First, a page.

The equitable nature of the PV approach can be recognised in the overall construction of the anthology film which ends with a number of interviews with national and regional policy-makers. These interviews, conducted on behalf of their respective communities by members of the HERD international team, emphasize the need for good communication between policy-makers and communities if the Nepali national AMR plan is to be effectively implemented. While it is clear that a key emphasis in this ‘dialogue’, for policymakers, is for local communities to be better educated on the topic of AMR, it is also clear that public education can only be effective if those in positions of power are cognizant of the particular challenges faced by members of the community and that key messages are communicated and contextualized in a way that makes sense to, and values, the everyday experience of these communities.
Raising public awareness – clarifying context and local knowledges
When showcased at a local community event, this film (and the others included within the YouTube link) elicited a positive reaction from community and government stakeholders. The audience were impressed by the fact that people like them had made these films, that they had been able to step out from their everyday lives and reflect upon these kinds of bigger issues. This made the films more effective tools for communication. Or, as the Mayor of the region put it, the project was able to ‘mobilize the local people’ both as producers and consumers of the films, thereby helping local people to take ‘ownership’ of the issue. When reflecting on the project the participants who co-produced the films were particularly proud to have learnt about the WHO AMR guidance. However, the audience at the showcasing events was interested in discussing the specific contextual factors at work in the films and the need for these to be taken into account when people are looking to address AMR – be that members of the community or policy-makers. Thus, the audience at the showcasing events did not recognize the knowledge hierarchy we find at work in the feedback from participants or in many other public health-related PV projects. Both the ‘official’ knowledge of the health care experts and the local contextual knowledge presented by community participants were equally valued. Finally, audience members also appreciated the interconnected nature of animal and human health, such as expressed through the One Health approach
Points of discussion
What are the socioeconomic factors one may need to consider when watching this scenario?
– The vet is clearly in a rush when the farmer initially visits him, possibly trying to maximise his income through visiting more patients.
– The farmer continues to sell the milk whilst the cow is ill and on treatment because he is dependent on the income. What are the income implications of prudent antimicrobial use?
AMR is a long-term rather than immediate concern. How can this lead to disengagement with policy and prescribing practices?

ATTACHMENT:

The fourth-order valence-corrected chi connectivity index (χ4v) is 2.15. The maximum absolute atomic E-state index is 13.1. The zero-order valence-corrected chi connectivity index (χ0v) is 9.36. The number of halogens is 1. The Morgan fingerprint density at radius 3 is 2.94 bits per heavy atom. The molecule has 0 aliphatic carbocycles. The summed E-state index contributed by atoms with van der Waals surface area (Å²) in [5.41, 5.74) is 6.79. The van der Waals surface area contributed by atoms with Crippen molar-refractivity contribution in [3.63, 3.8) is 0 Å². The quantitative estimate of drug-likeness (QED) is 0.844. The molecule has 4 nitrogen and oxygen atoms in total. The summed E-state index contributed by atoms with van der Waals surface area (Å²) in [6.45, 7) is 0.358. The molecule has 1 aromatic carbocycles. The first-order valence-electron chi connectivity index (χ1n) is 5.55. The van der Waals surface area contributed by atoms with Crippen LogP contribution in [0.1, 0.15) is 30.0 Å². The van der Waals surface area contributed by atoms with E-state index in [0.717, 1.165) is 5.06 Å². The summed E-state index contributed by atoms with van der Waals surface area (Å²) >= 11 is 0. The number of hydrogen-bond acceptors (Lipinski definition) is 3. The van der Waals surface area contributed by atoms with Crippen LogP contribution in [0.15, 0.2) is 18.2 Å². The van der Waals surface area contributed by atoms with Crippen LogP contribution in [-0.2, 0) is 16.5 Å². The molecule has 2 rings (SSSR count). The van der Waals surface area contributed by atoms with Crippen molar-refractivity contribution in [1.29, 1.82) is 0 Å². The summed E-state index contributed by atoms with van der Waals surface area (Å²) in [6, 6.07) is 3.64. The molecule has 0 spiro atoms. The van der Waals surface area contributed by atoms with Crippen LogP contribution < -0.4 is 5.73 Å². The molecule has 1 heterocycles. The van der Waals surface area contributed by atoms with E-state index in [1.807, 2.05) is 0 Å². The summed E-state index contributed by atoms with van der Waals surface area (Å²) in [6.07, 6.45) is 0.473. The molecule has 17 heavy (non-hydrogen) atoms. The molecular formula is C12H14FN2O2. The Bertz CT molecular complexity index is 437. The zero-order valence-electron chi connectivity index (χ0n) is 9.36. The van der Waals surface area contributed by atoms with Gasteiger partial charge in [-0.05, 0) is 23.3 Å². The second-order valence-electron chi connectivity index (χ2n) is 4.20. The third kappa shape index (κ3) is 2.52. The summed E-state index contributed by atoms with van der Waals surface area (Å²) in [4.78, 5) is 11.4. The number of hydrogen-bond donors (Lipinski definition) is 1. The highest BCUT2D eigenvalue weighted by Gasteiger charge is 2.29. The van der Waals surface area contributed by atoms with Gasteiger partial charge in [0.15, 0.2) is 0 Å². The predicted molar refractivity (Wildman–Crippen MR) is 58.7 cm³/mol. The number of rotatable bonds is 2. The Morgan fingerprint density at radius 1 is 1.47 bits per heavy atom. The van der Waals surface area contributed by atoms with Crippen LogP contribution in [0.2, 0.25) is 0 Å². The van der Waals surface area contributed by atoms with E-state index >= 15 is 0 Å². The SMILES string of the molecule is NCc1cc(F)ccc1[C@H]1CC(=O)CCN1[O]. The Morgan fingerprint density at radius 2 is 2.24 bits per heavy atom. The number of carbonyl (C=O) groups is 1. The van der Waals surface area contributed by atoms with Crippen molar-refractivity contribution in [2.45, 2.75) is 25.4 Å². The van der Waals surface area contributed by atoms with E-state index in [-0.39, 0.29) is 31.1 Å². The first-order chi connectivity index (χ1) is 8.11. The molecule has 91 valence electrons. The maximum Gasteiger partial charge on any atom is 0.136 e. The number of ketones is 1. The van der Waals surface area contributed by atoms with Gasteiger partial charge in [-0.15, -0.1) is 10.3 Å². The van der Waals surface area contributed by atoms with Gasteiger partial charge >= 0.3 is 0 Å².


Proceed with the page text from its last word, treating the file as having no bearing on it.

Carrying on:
– The farmer is clearly keen to find a quick and easy solution to the cow’s illness. Unfortunately, we see that this approach backfires as he then needs to call the vet out and purchase more medication. Following good antimicrobial practices in the first place could have prevented the second veterinary consultation.
Consideration of gender roles:
– The role of the only woman in this film (the farmer’s wife) is minimal and generally to be subservient to her husband. However, she is still involved in practices associated with AMR such as the sale and preparation of milk products. How do you think gender roles, and other intersectionality issues, impact upon the type of AMR engagement/training needed?
PV as a strategy to tackle AMR:
– The showcasing participants felt that hearing messages from within their community was meaningful and impactful. How could policy makers harness this impact to create meaningful change on AMR behaviours?
Professor Paul Cooke, Dr Rebecca King, Dr Catherine Tait, Ines Soria-Donlan, Dr Jessica Mitchell, Nichola Jones (University of Leeds, UK) and Dr Sushil Baral, Abriti Arjyal, Romi Giri, Ashim Shrestha (HERD International, Nepal).
Post-doctoral research fellow University of Leeds
Professor of World Cinema and Digital Cultures, University of Leeds
Associate Professor of Global Health, University of Leeds
Full details of this study: Cooke, P., Shrestha, A., Aryjal, A., Giri, R., Jones, N., King, R., Mitchell, J., Tait, C., Soria-Donlan, I., Baral, S. (2020). What is Antimicrobial Resistance’ and why should anyone make films about it? Using ‘Participatory Video’ to advocate for community-led change in public health. New Cinemas 17(1), pp. 85-107.
Training manual for PV: HERD International, University of Leeds – Nuffield Centre for International Health and Development and Centre for World Cinemas and Digital Cultures (2019). Community Arts Against Antibiotic Resistance in Nepal (CARAN) – Facilitators’ Manual.
Overview of the CE4AMR team’s approach to Community Engagement: Mitchell, J., Cooke, P., Baral, S., Bull, N., Stones, C., Tsekleves, E., Verdezoto, N., Arjyal, A., Giri, R., Shrestha, A. & King, R. (2020). The values and principles underpinning community engagement approaches to tackling antimicrobial resistance (AMR). Global Health Action 12(sup1), 1837484.